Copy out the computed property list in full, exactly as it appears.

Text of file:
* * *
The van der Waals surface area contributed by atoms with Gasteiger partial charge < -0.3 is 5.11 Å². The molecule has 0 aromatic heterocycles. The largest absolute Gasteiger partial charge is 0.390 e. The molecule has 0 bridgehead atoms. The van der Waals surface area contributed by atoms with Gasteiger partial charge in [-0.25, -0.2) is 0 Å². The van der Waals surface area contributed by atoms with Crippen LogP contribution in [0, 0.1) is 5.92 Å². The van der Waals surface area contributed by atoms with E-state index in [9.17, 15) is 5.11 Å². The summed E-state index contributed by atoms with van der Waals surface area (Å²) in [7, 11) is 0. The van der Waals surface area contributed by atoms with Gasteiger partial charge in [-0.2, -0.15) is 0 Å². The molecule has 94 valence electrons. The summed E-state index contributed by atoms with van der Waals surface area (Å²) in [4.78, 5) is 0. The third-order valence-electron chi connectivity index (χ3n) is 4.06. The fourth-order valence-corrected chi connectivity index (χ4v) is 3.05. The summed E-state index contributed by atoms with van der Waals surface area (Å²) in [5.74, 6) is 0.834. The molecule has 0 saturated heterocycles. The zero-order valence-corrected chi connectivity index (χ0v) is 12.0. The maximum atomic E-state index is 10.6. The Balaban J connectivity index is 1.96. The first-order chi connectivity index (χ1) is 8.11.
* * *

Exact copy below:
The van der Waals surface area contributed by atoms with Gasteiger partial charge < -0.3 is 5.11 Å². The molecule has 0 aromatic heterocycles. The largest absolute Gasteiger partial charge is 0.390 e. The molecule has 0 bridgehead atoms. The van der Waals surface area contributed by atoms with Gasteiger partial charge in [-0.25, -0.2) is 0 Å². The van der Waals surface area contributed by atoms with Crippen LogP contribution in [0, 0.1) is 5.92 Å². The van der Waals surface area contributed by atoms with E-state index in [9.17, 15) is 5.11 Å². The summed E-state index contributed by atoms with van der Waals surface area (Å²) in [7, 11) is 0. The van der Waals surface area contributed by atoms with Gasteiger partial charge in [-0.2, -0.15) is 0 Å². The molecule has 94 valence electrons. The summed E-state index contributed by atoms with van der Waals surface area (Å²) in [4.78, 5) is 0. The third-order valence-electron chi connectivity index (χ3n) is 4.06. The fourth-order valence-corrected chi connectivity index (χ4v) is 3.05. The summed E-state index contributed by atoms with van der Waals surface area (Å²) in [5.74, 6) is 0.834. The molecule has 0 saturated heterocycles. The zero-order valence-corrected chi connectivity index (χ0v) is 12.0. The maximum atomic E-state index is 10.6. The Balaban J connectivity index is 1.96. The first-order chi connectivity index (χ1) is 8.11.